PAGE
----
Project highlights

  • Investigating marine ecosystem responses to climate and environmental change 
  • Become an expert in a major group of marine phytoplankton 
  • Work across disciplines – biology, climate science, ecology, geology 


Phytoplankton – single cellular organisms that photosynthesise in the surface ocean – are the base of the open ocean marine food chain. In the mid-to-high latitude oceans phytoplankton growth is often dominated by rapid cell growth over a large area through spring and early summer, so called phytoplankton ‘blooms’. Although these blooms consist of single celled organisms, they reach such abundances as to be observable from space (Figure 1). This rapid growth of phytoplankton cells, with their uptake of carbon from the oceans by photosynthesis, plays a major role in both the ocean carbon cycle and marine food chains. 

This project will focus on a dominant group of marine eukaryotic phytoplankton, the coccolithophores, that are unusual in producing a calcium carbonate external cell covering (coccoliths). The production of a biomineral makes them even more significant in terms of carbon cycling, but also allows for changes in bloom dynamics to be traced back through time using the sedimentary record of coccoliths. This record reveals an intriguing pattern of alternating dominance between two major groups of coccolithophores during different recent warm “inter-glacial” climate stages. The cause of these variations are poorly understood, even though they are important for ecoysystems and the carbon cycle because one group is relatively large and heavily calcified (Coccolithus pelagicus) whilst the other is relatively small and lightly calcified (Gephyrocapsa species). Both groups live in the modern North Atlantic and their changing abundance and species ranges with climate change is an important component of the future open ocean ecosystem dynamics.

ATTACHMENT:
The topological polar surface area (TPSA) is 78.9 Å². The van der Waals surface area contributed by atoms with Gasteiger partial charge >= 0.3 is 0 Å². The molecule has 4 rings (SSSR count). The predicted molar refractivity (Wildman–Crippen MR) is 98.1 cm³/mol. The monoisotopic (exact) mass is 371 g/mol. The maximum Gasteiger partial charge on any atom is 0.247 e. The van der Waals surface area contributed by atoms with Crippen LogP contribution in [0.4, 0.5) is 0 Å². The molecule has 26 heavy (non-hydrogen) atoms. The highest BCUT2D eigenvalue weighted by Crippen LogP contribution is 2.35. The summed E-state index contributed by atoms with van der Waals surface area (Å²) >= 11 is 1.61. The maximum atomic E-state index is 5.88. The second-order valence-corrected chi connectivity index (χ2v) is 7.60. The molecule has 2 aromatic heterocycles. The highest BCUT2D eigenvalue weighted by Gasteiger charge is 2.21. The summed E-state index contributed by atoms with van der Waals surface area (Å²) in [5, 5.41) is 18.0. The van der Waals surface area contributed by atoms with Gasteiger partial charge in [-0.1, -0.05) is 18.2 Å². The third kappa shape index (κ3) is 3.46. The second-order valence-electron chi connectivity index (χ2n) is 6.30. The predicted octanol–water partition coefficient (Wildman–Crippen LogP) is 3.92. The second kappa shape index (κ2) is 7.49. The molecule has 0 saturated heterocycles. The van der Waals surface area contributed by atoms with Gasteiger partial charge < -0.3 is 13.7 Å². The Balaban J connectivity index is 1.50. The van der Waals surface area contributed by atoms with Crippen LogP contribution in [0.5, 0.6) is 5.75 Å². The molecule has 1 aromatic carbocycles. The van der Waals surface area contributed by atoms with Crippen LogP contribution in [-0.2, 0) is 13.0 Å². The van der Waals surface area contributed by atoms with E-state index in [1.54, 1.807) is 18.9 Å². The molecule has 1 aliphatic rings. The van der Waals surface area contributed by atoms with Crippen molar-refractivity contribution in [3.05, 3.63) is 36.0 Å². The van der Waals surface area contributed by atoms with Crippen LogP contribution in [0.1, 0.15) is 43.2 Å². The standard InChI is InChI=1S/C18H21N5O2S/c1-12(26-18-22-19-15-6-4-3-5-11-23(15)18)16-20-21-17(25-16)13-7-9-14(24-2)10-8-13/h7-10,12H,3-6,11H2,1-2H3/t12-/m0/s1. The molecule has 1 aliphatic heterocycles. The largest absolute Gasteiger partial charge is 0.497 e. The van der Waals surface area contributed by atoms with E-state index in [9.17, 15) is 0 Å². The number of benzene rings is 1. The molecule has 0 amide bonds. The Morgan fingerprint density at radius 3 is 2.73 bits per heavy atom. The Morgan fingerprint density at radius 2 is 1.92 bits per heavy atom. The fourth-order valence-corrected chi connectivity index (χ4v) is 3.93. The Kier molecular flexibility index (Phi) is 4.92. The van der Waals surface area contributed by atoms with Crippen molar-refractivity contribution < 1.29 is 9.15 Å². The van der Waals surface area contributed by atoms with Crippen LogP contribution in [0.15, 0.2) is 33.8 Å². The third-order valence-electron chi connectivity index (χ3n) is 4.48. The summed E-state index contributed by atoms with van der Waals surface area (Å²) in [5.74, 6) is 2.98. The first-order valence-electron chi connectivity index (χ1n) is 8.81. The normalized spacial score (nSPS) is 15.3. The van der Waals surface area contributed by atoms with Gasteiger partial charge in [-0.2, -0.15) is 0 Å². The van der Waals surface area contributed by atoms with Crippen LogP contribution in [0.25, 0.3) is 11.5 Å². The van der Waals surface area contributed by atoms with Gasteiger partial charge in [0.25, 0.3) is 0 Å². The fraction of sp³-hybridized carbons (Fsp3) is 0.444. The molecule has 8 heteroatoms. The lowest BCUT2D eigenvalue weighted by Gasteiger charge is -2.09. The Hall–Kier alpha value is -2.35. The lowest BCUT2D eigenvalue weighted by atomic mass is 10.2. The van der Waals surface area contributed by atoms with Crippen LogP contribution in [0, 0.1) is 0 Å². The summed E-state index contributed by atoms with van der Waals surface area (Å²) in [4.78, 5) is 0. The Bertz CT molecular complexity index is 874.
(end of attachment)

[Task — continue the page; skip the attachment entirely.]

The project aims to combine understandings of modern physiology, with climate modelling and reconstructions of coccolithophore assemblages through recent inter-glacial climates to understand the temperature, nutrient and salinity controls on the dynamics species dominance. With this understanding, the student will contribute to improving modern ecosystem models that include coccolithophore functional groups and are being used in the prediction of future ecosystem change. 

This figure shows a satellite image of a region of the North Atlantic Ocean surrounding Iceland. Within a blue-green background there are clear white swirling and filamentous structures across the image that represent strongly reflective patches of the surface ocean. These reflective areas are caused by the presence of high concentrations of coccolithophore algae in the surface ocean.

Figure 1: This near-true colour MODIS satellite image shows a coccolithophore (phytoplankton) bloom in the Iceland Basin. Visible are the patches and filamentous structures of the bloom. The image is a composite for the period July 5-11, 2007. NEODAAS/PML 

CENTA Flagship

This is a CENTA Flagship Project


University of Birmingham


  • Organisms and Ecosystems


Project investigator

Tom Dunkley Jones, University of Birmingham, [email protected]


Glen Wheeler (MBA)

Kirsty Edgar

Melanie Leng (BGS, [email protected])

How to apply


The project has three components. 

  1. A review of the biology, physiology, and bloom dynamics of the dominant North Atlantic coccolithophore species (Tom Dunkley Jones, Glen Wheeler) 
  1. The reconstruction of coccolithophore communities and surface ocean conditions in the Iceland Basin and Greenland Margin from key warm interglacial periods using newly recovered sediment records from International Ocean Discovery Program Expedition 395 (June-July 2023) (Tom Dunkley Jones; Melanie Leng). This will include phytoplankton community analyses (Tom Dunkley Jones) and isotopic analyses of plankton carbonates (Melanie Leng).